If you are not sure what to practice, please ask!  Remember that the goal of practice is to reinforce the new skills introduced in your lesson, so that is usually a good place to start.  Also remember that consistent practice at home will help you learn songs faster, which allows us to focus on more advanced (and more fun!) concepts in lessons, instead of spending our time learning the notes and rhythms.  Also keep in mind that taking time to learn new music carefully and accurately will save the time you’d spend re-learning music learned incorrectly or undoing bad habits.

Additional Tips

I’d recommend using some kind of system to keep track of your progress.  You could try keeping a singing journal, where you write thoughts and reactions to lessons, practice sessions, and performances.  A journal is also a great way to keep track of goals and your progress toward them.  Or you can track of your practice time in a calendar or planner.  I use my Google Calendar to schedule practice time, because it helps me make sure I stay on track and practice as often as I’d like to.

Set a timer while you’re practicing so that you can stay focused.  I’m much less distracted if I know I need to keep going until the timer goes off, rather than constantly checking the clock.

Even if you’re busy and it seems like you have no time to practice, 15 minutes of practice is better than nothing.  It’s better to practice a little every day than for an hour at a time only once or twice a week.

If you are struggling with something and can’t seem to make progress, take a break and work on something else for a while.  Doing the same thing over and over unsuccessfully is not productive and will only make you frustrated.

Practicing in front of a mirror can help in two ways: first, it will let you keep track of your facial expressions and help develop your acting skills.  Secondly, it lets you see when you are doing something that will get in the way of your singing, like tightening your jaw or lifting your shoulders.

When you do listen to recordings of other singers, try to analyze what they are doing and find things that you specifically like or don’t like about their performance.  For example, is the tone breathy or bright?  Is the singer using head voice, chest voice, or a mix of both?  Where does the singer change the tone, and why do you think he/she does that?  Asking these questions will improve your listening skills and make you a more analytical singer.

Happy Practicing!

What to Expect from Voice Lessons

As a voice teacher, I frequently find myself explaining what I do to non-singers.  Many people have no idea how much careful work goes into training a voice, and what kind of knowledge a good voice teacher needs.  “So, voice lessons is just teaching people songs, right?”  No.

First of all, learning any instrument involves extreme attention to detail and persistence.  Giving a good performance requires many hours of work, and not just practicing the song over and over.  Scales and exercises build technique by focusing on particular skills.  Repertoire must be carefully chosen so that it is challenging enough but not beyond the abilities of the student.  The student must also learn how to incorporate emotion and musicality into their performance as well, otherwise the audience won’t care how technically proficient they are.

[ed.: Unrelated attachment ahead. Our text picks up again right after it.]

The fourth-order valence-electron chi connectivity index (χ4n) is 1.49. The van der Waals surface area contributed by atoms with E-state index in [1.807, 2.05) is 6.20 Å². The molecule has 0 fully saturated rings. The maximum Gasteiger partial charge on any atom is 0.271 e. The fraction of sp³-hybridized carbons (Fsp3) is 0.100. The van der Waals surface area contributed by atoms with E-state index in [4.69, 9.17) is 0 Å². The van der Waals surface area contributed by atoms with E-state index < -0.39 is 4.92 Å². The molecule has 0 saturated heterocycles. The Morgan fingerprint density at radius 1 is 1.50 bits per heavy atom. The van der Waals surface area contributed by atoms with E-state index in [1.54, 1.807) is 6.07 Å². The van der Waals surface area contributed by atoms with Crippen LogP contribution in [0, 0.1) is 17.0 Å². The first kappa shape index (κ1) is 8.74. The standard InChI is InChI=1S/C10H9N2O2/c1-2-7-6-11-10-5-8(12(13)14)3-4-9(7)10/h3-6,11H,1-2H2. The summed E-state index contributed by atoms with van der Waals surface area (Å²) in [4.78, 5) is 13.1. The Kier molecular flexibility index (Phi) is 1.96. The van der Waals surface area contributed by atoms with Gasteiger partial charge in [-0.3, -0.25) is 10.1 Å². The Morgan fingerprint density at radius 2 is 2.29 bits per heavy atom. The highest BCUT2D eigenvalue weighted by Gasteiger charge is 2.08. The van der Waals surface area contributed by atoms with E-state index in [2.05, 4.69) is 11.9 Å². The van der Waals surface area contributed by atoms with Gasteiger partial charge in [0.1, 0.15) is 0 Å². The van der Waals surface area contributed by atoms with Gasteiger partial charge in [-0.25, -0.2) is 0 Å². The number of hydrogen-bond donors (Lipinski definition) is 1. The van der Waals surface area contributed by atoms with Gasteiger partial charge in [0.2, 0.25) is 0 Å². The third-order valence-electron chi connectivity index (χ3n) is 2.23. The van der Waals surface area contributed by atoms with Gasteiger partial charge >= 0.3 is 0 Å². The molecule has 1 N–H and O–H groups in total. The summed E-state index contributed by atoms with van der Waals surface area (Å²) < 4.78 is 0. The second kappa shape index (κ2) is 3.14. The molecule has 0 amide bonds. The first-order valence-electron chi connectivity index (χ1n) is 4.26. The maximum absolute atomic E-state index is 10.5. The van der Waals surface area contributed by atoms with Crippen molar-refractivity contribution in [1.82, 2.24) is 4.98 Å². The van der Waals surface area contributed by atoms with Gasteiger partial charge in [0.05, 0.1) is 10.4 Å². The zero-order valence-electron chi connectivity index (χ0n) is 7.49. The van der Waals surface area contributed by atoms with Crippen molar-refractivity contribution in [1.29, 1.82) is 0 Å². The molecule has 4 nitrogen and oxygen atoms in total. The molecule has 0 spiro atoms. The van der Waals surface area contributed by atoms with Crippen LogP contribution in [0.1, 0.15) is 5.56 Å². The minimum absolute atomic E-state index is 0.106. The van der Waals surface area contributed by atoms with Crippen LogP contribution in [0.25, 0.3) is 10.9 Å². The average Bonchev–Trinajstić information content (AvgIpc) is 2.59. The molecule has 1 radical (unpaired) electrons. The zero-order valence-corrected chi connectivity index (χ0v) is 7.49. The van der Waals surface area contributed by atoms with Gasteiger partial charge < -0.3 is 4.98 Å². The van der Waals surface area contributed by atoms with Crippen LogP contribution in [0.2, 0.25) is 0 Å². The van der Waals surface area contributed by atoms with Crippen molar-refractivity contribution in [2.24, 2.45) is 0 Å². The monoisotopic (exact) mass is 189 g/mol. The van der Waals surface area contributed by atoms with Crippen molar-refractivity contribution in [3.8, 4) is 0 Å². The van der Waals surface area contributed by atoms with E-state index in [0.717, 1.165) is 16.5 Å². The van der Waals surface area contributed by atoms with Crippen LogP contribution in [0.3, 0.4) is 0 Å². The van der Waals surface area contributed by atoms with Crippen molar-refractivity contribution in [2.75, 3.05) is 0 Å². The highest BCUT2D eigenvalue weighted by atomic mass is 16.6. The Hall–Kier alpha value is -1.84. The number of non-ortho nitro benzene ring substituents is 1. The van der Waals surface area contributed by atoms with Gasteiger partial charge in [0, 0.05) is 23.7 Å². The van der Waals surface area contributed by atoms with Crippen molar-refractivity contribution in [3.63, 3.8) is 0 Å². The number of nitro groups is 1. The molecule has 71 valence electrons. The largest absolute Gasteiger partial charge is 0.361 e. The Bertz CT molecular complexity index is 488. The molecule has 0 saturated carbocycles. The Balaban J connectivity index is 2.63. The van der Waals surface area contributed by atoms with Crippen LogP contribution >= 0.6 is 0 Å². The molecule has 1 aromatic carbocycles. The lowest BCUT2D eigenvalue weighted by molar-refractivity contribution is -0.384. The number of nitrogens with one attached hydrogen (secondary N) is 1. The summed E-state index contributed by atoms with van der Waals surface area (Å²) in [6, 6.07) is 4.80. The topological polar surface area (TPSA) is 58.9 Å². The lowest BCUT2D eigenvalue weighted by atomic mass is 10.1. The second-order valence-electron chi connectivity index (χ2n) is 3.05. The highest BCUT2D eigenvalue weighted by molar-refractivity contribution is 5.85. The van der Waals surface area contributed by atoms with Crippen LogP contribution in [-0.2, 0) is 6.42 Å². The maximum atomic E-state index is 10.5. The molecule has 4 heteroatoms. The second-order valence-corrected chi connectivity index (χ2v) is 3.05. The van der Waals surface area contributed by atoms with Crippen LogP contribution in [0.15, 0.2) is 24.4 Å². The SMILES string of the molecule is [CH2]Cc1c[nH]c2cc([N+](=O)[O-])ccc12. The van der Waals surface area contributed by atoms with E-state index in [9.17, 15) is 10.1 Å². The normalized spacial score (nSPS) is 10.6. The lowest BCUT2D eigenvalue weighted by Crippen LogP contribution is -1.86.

The thing about singers is our instrument is our bodies.  Sounds are produced by the vocal folds and amplified by resonating through our throat and mouth.  Breathing technique is important, and the muscles involved in breathing must be trained to be active enough without working harder than necessary.  Tension anywhere in the body can create tension in the throat, which makes the singer work harder and not sound as good.  Some of these tensions are visible, like when singers raise their shoulders when inhaling or have a quivering jaw while singing, so they are easier to diagnose and correct.  However, much of what goes on while singing is invisible to the naked eye.

So, how do you improve your singing?  Study with a teacher who knows how the voice works.  Not just one who can sing well, but one who really understands different approaches to vocal technique and how they apply to different singers in different musical styles.  Be patient when your teacher asks you to sing scales and exercises, because these are more than just “warm ups.”

This is what a typical trial voice lesson with me looks like:

1.  First things first, I introduce myself.  I talk to the student and/or parent and ask questions like: How long have you been singing, do you have any performance experience, do you play any instruments, and what styles of music do you like best?  Then I’ll ask if you have any questions for me before we start singing.

2.  Next we’ll start with some simple warm up exercises.  Many students are shy about singing in front of a new teacher, and that’s totally normal!  I may sing the first few exercises with you to help you feel more comfortable.  Remember that the point of this is for me to learn about your voice, not to judge you in any way.  I use these exercises to assess a new student’s range, pitch accuracy, and how the voice is being used.  I just want to know what I can do to help you sing better.

3.  Once I’ve had a chance to hear your voice, we may spend a few minutes working on a song.  If you’ve brought a song to sing, that’s great.  If not, I’ll pick a simple song to work on.  This won’t necessarily be a song we’ll continue working on in subsequent lessons, but starting to learn a song gives me more information that helps me develop a plan for our future lessons.

4.  Before we finish, I’ll ask if you have any more questions for me.  I’ll talk to you a little about what I noticed about your voice and what I’d like to work on.  (For example, “I think your voice has a pretty tone and a lot of potential.  I’d like to help you feel more comfortable with your upper range.”)